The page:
Gary Davis

Gary Davis is Chief Consumer Security Evangelist. Through a consumer lens, he partners with internal teams to drive strategic alignment of products with the needs of the security space. Gary also provides security education to businesses and consumers by distilling complex security topics into actionable advice.

He is a sought-after speaker on trends in digital security including the evolving threat landscape, privacy and securing the Internet of Things. He has presented at high profile conferences and events including Consumer Electronics Show, Mobile World Congress, South by Southwest, and the National Association of Broadcasters. He has also delivered digital security topics to major educational institutions including Harvard University and Columbia University.

Gary has appeared on multiple business, security and consumer lifestyle broadcast outlets, including CBS News, CNBC, NBC, ABC, FOX News, Bloomberg, WSJ MoneyBeat and quoted in the New York Times, the Wall Street Journal, USA Today, Money Magazine, CNN, Forbes, TIME Magazine and several more.

During his 9+ years at McAfee, he has held leadership roles in the consumer and enterprise divisions where he has helped shape various product portfolios and strategic direction along with advocating for cybersecurity education.

Prior to joining McAfee, he held senior management positions for more than 20 years in technology companies. Gary served on the board of directors of the National Cyber Security Alliance (NCSA).

For media requests, please contact ashley_dolezal@mcafee.com or taylor_dunton@mcafee.com.
I’ve said it for some time—the world today is becoming increasingly connected, both on-and-offline. Everything from our shopping to banking, social networking to photography, job-hunting to booking travel—you name it—is taking place online. But being online can put you at risk and open a wide door to your identity when exposed to the wrong cyber ...
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Ahh, the good old days—when flashlights were simple, handheld devices, used to help light your way… Not light producing mobile apps tracking your every move. The US Federal Trade Commission (FTC) has released a statement announcing that Goldenshores Technologies, LLC—makers of the “Brightest Flashlight” app for Android, deceived tens of millions of users by collecting location ...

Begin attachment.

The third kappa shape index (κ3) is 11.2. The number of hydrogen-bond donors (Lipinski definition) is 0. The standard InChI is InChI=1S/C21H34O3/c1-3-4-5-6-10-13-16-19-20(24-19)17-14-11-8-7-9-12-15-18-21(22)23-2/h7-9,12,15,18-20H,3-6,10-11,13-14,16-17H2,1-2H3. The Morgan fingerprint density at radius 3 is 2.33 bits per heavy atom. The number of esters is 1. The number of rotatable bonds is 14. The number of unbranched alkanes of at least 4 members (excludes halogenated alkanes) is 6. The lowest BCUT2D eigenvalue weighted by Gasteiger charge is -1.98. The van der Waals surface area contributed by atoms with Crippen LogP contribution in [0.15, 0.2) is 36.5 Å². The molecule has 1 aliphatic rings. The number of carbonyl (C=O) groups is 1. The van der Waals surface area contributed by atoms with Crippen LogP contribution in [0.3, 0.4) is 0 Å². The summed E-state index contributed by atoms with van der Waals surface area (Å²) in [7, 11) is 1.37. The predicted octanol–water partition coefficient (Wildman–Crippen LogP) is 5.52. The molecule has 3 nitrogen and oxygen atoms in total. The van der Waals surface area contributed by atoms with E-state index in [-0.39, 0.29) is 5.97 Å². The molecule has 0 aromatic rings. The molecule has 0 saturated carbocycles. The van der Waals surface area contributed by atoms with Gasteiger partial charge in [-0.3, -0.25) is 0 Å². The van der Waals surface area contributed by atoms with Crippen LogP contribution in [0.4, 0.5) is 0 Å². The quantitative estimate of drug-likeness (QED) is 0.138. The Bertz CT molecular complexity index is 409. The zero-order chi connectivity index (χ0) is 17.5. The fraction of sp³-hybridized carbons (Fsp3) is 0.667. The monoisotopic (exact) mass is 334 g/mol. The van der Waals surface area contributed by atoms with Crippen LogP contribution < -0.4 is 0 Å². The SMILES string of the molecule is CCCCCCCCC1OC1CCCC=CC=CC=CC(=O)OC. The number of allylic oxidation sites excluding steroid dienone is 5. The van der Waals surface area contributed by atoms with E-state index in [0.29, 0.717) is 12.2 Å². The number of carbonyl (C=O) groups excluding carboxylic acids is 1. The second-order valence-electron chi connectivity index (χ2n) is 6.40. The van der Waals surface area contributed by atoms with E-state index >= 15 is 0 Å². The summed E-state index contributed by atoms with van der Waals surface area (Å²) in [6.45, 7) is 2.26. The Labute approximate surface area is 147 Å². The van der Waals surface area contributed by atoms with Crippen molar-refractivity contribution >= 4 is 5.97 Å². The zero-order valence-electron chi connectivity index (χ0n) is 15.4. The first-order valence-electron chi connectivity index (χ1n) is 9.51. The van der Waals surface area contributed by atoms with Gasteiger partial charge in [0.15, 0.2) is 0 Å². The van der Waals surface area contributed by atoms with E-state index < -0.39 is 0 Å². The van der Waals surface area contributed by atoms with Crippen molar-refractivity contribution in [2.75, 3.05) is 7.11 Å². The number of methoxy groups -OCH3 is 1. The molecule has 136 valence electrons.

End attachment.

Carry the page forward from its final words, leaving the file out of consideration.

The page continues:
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Deals abound on gadgets and gizmos in the wintry weeks before Christmas, but could that shiny new toy on your loved one’s wish list put the whole family’s security at risk? Smart TVs will undoubtedly be one of the more hot ticket items this season, but a recently discovered security vulnerability in the LG Smart ...
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I’ve mentioned many times about the dangers of connecting to public Wi-Fi, but who would have thought that connecting your phone to a public USB charger could expose you to similar malware dangers? Researchers at Georgia Tech have found a vulnerability in Apple’s iPhone that allows for malicious apps to be installed—without ever downloading from ...
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One month after announcing a corporate data raid affecting 2.9 million of their users, Adobe has found the extent of this breach to be even larger than initial estimates. The count of compromised users has increased to 38 million–13 times what they originally thought. The volume of leaked user data, while unfortunate, has provided an ...
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Most hacks and attacks introduced on this blog are blatantly malicious, looking to nab your valuable information. However, this may not be the case with app designer Darren Jones. Jones claims to have created his hack in order to prove that change is needed when it comes to photo messaging apps such as Snapchat. The ...
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After years of telling users that Microsoft Security Essentials was enough to protect their PCs from security threats, Microsoft has begun to sing a different tune. In an interview conducted by PC Magazine, Microsoft’s Senior Program Manager of the Microsoft Malware Protection Center, Holly Stewart, admitted that Microsoft provides its users with only a “baseline” ...
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We all know the saying, “sticks and stones may break my bones, but words will never hurt me,” however, as the incidence of cyberbullying grows across the Internet, this may no longer be true. On the Internet, hurtful words can become more visible and more brutal than ever and seen by a lot more people. ...
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The ability to instantly share and interact through online sources has become an expected part of our daily lives. We live in a time where any service that helps make this happen is quickly welcomed. And because of this mentality, cloud services such as Dropbox, where people can access shared information and files in real-time ...
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They say popularity has its price. This saying holds a new weight when it comes to the growing influence of social media. In fact, your “Likes” may be worth more to hackers than your credit card number. As counterintuitive as it may seem, your social clout has become the new target of hackers. And they’re ...
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